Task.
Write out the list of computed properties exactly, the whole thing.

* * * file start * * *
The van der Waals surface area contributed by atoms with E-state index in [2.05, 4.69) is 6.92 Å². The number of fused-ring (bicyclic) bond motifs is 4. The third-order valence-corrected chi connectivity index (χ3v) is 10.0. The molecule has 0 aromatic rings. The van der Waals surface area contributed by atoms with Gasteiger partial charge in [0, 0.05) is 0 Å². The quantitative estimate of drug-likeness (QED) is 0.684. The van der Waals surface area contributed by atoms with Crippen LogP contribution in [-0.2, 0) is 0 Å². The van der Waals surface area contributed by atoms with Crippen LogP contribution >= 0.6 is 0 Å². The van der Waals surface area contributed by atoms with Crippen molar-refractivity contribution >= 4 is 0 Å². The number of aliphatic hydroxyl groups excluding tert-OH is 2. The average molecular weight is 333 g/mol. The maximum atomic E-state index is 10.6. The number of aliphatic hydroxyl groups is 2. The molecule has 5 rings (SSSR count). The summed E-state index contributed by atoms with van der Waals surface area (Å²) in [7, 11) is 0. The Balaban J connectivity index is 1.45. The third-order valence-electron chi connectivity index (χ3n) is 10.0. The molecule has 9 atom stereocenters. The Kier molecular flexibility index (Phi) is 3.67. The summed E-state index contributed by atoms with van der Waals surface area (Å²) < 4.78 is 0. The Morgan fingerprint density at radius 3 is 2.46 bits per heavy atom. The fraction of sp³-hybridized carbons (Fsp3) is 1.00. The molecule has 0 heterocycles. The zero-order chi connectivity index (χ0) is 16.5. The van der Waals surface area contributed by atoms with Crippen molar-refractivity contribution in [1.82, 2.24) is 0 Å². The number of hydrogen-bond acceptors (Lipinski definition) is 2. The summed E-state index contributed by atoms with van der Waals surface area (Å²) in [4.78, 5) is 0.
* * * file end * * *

The van der Waals surface area contributed by atoms with E-state index in [2.05, 4.69) is 6.92 Å². The number of fused-ring (bicyclic) bond motifs is 4. The third-order valence-corrected chi connectivity index (χ3v) is 10.0. The molecule has 0 aromatic rings. The van der Waals surface area contributed by atoms with Gasteiger partial charge in [0, 0.05) is 0 Å². The quantitative estimate of drug-likeness (QED) is 0.684. The van der Waals surface area contributed by atoms with Crippen LogP contribution in [-0.2, 0) is 0 Å². The van der Waals surface area contributed by atoms with Crippen LogP contribution >= 0.6 is 0 Å². The van der Waals surface area contributed by atoms with Crippen molar-refractivity contribution >= 4 is 0 Å². The number of aliphatic hydroxyl groups excluding tert-OH is 2. The average molecular weight is 333 g/mol. The maximum atomic E-state index is 10.6. The number of aliphatic hydroxyl groups is 2. The molecule has 5 rings (SSSR count). The summed E-state index contributed by atoms with van der Waals surface area (Å²) in [7, 11) is 0. The Balaban J connectivity index is 1.45. The third-order valence-electron chi connectivity index (χ3n) is 10.0. The molecule has 9 atom stereocenters. The Kier molecular flexibility index (Phi) is 3.67. The summed E-state index contributed by atoms with van der Waals surface area (Å²) < 4.78 is 0. The Morgan fingerprint density at radius 3 is 2.46 bits per heavy atom. The fraction of sp³-hybridized carbons (Fsp3) is 1.00. The molecule has 0 heterocycles. The zero-order chi connectivity index (χ0) is 16.5. The van der Waals surface area contributed by atoms with Crippen molar-refractivity contribution in [1.82, 2.24) is 0 Å². The number of hydrogen-bond acceptors (Lipinski definition) is 2. The summed E-state index contributed by atoms with van der Waals surface area (Å²) in [4.78, 5) is 0.